1. Caroline E. R. Lehmann, T. Michael Anderson, Mahesh Sankaran, Steven I. Higgins, Sally Archibald, William A. Hoffmann, Niall P. Hanan, Richard J. Williams, Roderick J. Fensham, Jeanine Felfili, Lindsay B. Hutley, Jayashree Ratnam, Jose San Jose, Ruben Montes, Don Franklin, Jeremy Russell-Smith, Casey M. Ryan, Giselda Durigan, Pierre Hiernaux, Ricardo Haidar, David M. J. S. Bowman, and William J. Bond. Savanna Vegetation-Fire-Climate Relationships Differ Among Continents. Science, 31 January 2014: 548-552 DOI: 10.1126/science.1247355

Cite This Page:

North Carolina State University. "Savanna vegetation predictions best done by continent." ScienceDaily. ScienceDaily, 30 January 2014. <www.sciencedaily.com/releases/2014/01/140130141219.htm>.
North Carolina State University. (2014, January 30). Savanna vegetation predictions best done by continent. ScienceDaily. Retrieved September 18, 2014 from www.sciencedaily.com/releases/2014/01/140130141219.htm
North Carolina State University. "Savanna vegetation predictions best done by continent." ScienceDaily. www.sciencedaily.com/releases/2014/01/140130141219.htm (accessed September 18, 2014).

Share This



More Plants & Animals News

Thursday, September 18, 2014

Featured Research

from universities, journals, and other organizations


Featured Videos

from AP, Reuters, AFP, and other news services

Chimp Violence Study Renews Debate On Why They Kill

Chimp Violence Study Renews Debate On Why They Kill

Newsy (Sep. 17, 2014) The study weighs in on a debate over whether chimps are naturally violent or become that way due to human interference in the environment. Video provided by Newsy
Powered by NewsLook.com
Some Tobacco Farmers Thrive Amid Challenges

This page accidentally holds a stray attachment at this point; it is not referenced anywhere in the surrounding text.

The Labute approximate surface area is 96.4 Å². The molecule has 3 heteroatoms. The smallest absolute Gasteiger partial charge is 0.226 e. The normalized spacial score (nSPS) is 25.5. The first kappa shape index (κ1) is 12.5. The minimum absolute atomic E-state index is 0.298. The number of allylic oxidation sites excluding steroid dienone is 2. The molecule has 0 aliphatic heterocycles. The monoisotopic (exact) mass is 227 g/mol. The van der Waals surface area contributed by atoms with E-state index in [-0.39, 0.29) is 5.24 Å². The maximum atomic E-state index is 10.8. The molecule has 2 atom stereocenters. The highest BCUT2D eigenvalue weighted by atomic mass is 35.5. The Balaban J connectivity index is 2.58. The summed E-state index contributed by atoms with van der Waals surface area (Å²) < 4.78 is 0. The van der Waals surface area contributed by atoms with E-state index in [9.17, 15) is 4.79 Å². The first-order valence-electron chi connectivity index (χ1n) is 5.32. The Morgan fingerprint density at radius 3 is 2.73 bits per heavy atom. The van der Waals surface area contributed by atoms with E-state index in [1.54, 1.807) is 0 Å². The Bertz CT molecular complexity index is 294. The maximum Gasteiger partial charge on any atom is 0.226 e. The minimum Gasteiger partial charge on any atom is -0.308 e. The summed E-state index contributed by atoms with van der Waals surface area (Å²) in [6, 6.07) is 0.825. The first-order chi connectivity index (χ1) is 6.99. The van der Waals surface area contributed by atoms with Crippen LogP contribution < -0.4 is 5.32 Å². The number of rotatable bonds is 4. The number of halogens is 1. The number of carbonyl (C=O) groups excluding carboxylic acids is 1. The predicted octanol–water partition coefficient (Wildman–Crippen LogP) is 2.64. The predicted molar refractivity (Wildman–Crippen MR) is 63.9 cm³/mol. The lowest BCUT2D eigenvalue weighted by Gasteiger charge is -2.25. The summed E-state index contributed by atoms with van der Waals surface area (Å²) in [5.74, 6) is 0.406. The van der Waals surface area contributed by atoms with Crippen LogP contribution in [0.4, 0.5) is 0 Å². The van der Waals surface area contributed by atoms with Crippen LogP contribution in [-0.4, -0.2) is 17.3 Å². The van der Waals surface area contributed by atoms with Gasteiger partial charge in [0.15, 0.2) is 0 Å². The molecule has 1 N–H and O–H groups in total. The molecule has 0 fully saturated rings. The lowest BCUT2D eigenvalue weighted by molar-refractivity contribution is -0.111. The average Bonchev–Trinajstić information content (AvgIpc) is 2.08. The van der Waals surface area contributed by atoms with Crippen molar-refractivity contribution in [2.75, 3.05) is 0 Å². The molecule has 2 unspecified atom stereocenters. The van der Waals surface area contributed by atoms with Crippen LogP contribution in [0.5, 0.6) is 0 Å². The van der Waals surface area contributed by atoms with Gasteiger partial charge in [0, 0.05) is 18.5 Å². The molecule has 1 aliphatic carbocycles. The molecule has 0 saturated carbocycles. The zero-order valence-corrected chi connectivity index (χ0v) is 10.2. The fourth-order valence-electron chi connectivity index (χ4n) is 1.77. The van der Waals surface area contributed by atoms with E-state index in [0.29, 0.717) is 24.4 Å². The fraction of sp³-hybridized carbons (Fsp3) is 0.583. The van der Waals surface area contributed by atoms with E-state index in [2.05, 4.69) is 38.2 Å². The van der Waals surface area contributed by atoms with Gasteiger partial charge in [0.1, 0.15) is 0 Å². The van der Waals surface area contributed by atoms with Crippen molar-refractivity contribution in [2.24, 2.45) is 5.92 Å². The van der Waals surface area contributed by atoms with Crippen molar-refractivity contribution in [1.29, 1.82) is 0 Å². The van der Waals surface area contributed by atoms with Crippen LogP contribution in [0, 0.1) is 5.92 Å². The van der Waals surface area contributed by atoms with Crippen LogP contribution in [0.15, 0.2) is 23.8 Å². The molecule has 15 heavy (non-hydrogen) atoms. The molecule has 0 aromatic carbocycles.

Some Tobacco Farmers Thrive Amid Challenges

AP (Sep. 16, 2014) The South's tobacco country is surviving, and even thriving in some cases, as demand overseas keeps growers in the fields of one of America's oldest cash crops. (Sept. 16) Video provided by AP
Powered by NewsLook.com
Scientists Given Rare Glimpse of 350-Kilo Colossal Squid

Scientists Given Rare Glimpse of 350-Kilo Colossal Squid

AFP (Sep. 16, 2014) Scientists say a female colossal squid weighing an estimated 350 kilograms (770 lbs) and thought to be only the second intact specimen ever found was carrying eggs when discovered in the Antarctic. Duration: 00:47 Video provided by AFP
Powered by NewsLook.com
Raw: Scientists Examine Colossal Squid

Raw: Scientists Examine Colossal Squid

AP (Sep. 16, 2014) Squid experts in New Zealand thawed and examined an unusual catch on Tuesday: a colossal squid. It was captured in Antarctica's remote Ross Sea in December last year and has been frozen for eight months. (Sept. 16) Video provided by AP
Powered by NewsLook.com

Search ScienceDaily

Number of stories in archives: 140,361

Find with keyword(s):
Enter a keyword or phrase to search ScienceDaily for related topics and research stories.

Save/Print:
Share:

Breaking News:
from the past week

In Other News

... from NewsDaily.com

Science News

Health News

Environment News

Technology News



Save/Print:
Share:

Free Subscriptions


Get the latest science news with ScienceDaily's free email newsletters, updated daily and weekly. Or view hourly updated newsfeeds in your RSS reader:

Get Social & Mobile


Keep up to date with the latest news from ScienceDaily via social networks and mobile apps:

Have Feedback?


Tell us what you think of ScienceDaily -- we welcome both positive and negative comments. Have any problems using the site? Questions?
Mobile: iPhone Android Web
Follow: Facebook Twitter Google+
Subscribe: RSS Feeds Email Newsletters
Latest Headlines Health & Medicine Mind & Brain Space & Time Matter & Energy Computers & Math Plants & Animals Earth & Climate Fossils & Ruins